Oxford. A Divided City In Thatcher’s Britain. A Disillusioned Generation.
Acid house, the second summer of love, weekend after weekend of pure ecstasy.
But what happens when the party’s better that the real world? And what do you do when the law says there can be no more?
Fight on the high street? Brawl on the terraces? Drink shots in Tiny skirts?
It may be legal but it’s far from better. And someone just spilt your pint...
Set in Oxford, home to the most notorious council estate of the 90's, this is not the city you think you know.
With a live DJ , REPETITIVE BEATS is a high octane play set during one of the most influential movements in modern music.
From 1989, affectionately known as The 2nd Summer Of Love, to 1994 when the Criminal Justice act was introduced, this was the start of a soft revolution against Thatcher's Britain with a disillusioned generation fighting back.
The rave scene fought hard, but police soon had the power to arrest attendees, seize equipment, and close raves
“... characterised by the emission of a succession of repetitive beats.”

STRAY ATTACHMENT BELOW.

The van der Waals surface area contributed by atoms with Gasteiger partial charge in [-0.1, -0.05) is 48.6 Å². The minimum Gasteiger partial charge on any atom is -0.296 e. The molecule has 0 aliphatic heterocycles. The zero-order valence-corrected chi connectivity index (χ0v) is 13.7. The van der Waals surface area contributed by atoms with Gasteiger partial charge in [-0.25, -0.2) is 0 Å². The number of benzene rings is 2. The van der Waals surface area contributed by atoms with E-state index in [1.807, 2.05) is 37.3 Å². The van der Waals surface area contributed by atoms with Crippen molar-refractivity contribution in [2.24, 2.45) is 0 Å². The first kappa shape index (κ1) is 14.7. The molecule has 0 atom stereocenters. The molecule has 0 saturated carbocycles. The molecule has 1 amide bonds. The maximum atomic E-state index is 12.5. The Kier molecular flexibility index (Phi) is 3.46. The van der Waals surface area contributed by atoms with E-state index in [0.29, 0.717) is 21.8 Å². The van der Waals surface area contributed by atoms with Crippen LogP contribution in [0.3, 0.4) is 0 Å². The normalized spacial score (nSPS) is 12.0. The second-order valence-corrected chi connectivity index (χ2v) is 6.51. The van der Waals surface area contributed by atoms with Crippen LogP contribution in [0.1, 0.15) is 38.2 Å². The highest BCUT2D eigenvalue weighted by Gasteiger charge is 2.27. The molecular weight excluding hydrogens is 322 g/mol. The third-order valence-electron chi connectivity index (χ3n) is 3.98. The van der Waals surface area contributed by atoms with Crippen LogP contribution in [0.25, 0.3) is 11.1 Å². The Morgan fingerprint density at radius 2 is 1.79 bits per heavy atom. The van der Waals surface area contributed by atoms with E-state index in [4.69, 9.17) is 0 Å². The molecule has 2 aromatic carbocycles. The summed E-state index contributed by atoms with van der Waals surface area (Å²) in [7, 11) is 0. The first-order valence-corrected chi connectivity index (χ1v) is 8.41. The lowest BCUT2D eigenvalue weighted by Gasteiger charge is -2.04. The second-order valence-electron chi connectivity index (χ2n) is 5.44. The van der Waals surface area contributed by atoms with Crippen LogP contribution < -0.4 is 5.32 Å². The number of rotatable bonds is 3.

The '90s was also the height of Oxford's Town and Gown divide, resulting in wide spread crime across Oxford's estates.
REPETITIVE BEATS looks at the effects of Rave on specific social groups & invokes the political context of the time.
Comparing drinking culture to drug culture, and comparing the social implications & assumptions of each against the political backdrop of the time, it looks at how the police handled the ever growing parties, and how clamping down in the mid 90’s potentially had a direct effect on the binge drinking culture and nightclub culture that exists today.
Informing those that missed it, reminding those that remember it. We revisit the social movement that gained so much momentum and had an impact on the way we party, the music we listen to, the festivals we attend & the way we live our lives.
REPETITIVE BEATS premiered at The Vaults in March 2017 . It has been commisioned for adaptation and will be back late 2018.
"...well performed and engaging, it encourages you to care about the characters depicted and the choices they make.
Maybe Home secretary of 1994 Michael Howard who introduced the Criminal Justice Act was wrong when he claimed that a rave was bad for you"
- British Theatre Guide
"intertwining lives veer from shared bliss to heavy comedowns once the euphoria wears off. Reality bites hard causing relationships to be tested and fractured with revelations in relations and state sanctioned subterfuge and sedition all in the mix."
Amy Ambrose - Leah
Paul Collin Thomas - Matt
Ian Horgan - Tommy
Kathryn Gardner - Rebecca
Sound Design - James Bell
Music Curation/ DJ - Paul Hanford
Technical Manager & Lighting Design - Daniel Sheehan
Co director / Producer - David Wybrow